Munich - When news broke of Robert Lewandowski's summer move to FC Bayern München on the evening of 4 January 2014, the rumour-mongers went into overdrive.

Inevitably, the man at the centre of speculation was FCB striker Mario Mandzukic.

Sharpshooter


The Croatian No9 surpassed all expectations following his July 2012 move from VfL Wolfsburg, ending the club's ensuing, historic campaign as top scorer on 15 league goals. Testament to his blossoming natural talent, he took his rich vein of form into the new season, holding down a regular starting berth in a team now shepherded by former FC Barcelona head coach Pep Guardiola.

At the halfway point of 2013/14, Bayern went into the winter break boasting a seven-point lead on nearest challengers Bayer 04 Leverkusen. Unsurprisingly, Mandzukic was the Bavarians' leading marksman with ten goals from 16 league games. Only Hertha Berlin's Adrian Ramos (11) and Borussia Dortmund's Lewandowski (11) had found the net more often at the same juncture.

Bayern's wish list


Mandzu's strike rate notwithstanding, Bayern had made no secret of their desire to bring BVB's Polish goal machine to the Allianz Arena, with even former tactician Jupp Heynckes hinting at a possible move in his post-match interview to last season's UEFA Champions League triumph at Wembley. When that didn't happen, it was only ever going to be a matter of time before the 25-year-old joined former Dortmund team-mate Mario Götze in the Bavarian capital.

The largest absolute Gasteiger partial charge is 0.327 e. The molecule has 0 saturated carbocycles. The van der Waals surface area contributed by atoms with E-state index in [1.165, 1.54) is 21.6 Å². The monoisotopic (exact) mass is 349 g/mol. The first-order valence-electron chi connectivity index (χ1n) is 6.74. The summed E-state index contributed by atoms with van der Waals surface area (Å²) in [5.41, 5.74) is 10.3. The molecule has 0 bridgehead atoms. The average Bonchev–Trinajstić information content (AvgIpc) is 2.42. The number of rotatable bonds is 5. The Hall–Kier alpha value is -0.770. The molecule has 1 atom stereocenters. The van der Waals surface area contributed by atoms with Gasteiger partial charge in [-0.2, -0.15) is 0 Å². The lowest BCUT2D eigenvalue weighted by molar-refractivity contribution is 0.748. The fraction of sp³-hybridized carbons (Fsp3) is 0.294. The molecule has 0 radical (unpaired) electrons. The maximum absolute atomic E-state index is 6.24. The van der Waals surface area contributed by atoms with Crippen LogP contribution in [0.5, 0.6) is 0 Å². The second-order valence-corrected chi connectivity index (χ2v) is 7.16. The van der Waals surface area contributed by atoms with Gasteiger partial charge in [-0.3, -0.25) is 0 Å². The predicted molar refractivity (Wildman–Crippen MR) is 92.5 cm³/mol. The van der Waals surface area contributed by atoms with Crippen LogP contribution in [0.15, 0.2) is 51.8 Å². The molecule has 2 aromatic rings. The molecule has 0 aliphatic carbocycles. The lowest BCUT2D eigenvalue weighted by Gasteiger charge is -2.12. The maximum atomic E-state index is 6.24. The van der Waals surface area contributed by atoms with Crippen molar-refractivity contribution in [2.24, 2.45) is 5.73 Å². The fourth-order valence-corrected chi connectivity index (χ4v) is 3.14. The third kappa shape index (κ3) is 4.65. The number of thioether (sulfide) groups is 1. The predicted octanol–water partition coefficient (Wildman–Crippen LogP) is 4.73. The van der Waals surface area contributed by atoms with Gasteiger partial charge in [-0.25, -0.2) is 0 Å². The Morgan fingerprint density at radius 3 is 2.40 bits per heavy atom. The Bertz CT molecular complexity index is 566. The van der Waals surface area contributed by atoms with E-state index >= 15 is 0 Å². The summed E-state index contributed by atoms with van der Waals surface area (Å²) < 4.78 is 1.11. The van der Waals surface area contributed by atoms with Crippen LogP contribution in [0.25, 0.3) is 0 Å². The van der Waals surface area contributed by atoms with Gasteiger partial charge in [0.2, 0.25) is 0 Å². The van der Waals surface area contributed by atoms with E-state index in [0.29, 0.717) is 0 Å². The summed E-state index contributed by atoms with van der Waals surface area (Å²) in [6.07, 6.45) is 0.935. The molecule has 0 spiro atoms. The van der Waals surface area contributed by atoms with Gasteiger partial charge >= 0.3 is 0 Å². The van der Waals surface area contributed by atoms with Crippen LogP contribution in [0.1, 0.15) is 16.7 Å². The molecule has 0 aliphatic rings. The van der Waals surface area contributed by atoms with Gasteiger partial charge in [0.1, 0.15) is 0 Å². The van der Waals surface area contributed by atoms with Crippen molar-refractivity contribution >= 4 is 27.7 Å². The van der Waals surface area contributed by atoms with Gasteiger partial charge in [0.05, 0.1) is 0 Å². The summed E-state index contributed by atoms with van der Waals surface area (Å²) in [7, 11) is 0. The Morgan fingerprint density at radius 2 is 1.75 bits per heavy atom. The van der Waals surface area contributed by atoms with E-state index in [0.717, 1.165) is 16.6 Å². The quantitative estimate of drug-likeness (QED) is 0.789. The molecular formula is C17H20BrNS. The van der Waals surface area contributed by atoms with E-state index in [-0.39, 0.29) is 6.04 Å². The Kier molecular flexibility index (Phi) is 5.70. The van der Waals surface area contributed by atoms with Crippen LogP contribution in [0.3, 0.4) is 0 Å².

Adding Lewandowski, a player at the peak of his powers, on a five-year contract undeniably represents another shrewd piece of business for the 23-time Bundesliga champions Bayern, but what exactly does the signing mean for Bayern's current shooting star, Mandzukic? The 27-year-old was left out of Guardiola's squad for the first game of the Rückrunde against Borussia Mönchengladbach back in January, adding fuel to the flames that he was living on borrowed time. FCB sporting director Matthias Sammer, however, simply put the striker's omission down to "not training hard enough".

Rummenigge defiant


Mandzukic was only handed a bit-part role in his side's subsequent win over VfB Stuttgart, but the slap-on-the-wrist treatment certainly appears to have had the necessary effect on the Slavonski Brod native, who now sits proudly atop the Bundesliga scorers' charts on 17 goals, one clear of incoming team-mate Lewandowski following Matchday 27's title-clincher against Hertha Berlin in the capital.

Quite rightly, Bayern chairman Karl-Heinz Rummenigge says the club have "absolutely no intention" of offloading the 2013 Croatian Footballer of the Year, but that's not to say keeping one of the game's few natural all-round frontmen content is going to easy. By trade, strikers are an unforgiving and even selfish breed - happy when they're playing, ecstatic when they're scoring, yet surly when not. Messrs Mandzukic and Lewandowski push all the aforementioned buttons and much more besides. It's just a shame that in today's game, when it comes to thoroughbred centre-forwards, two's a crowd.

Christopher Mayer-Lodge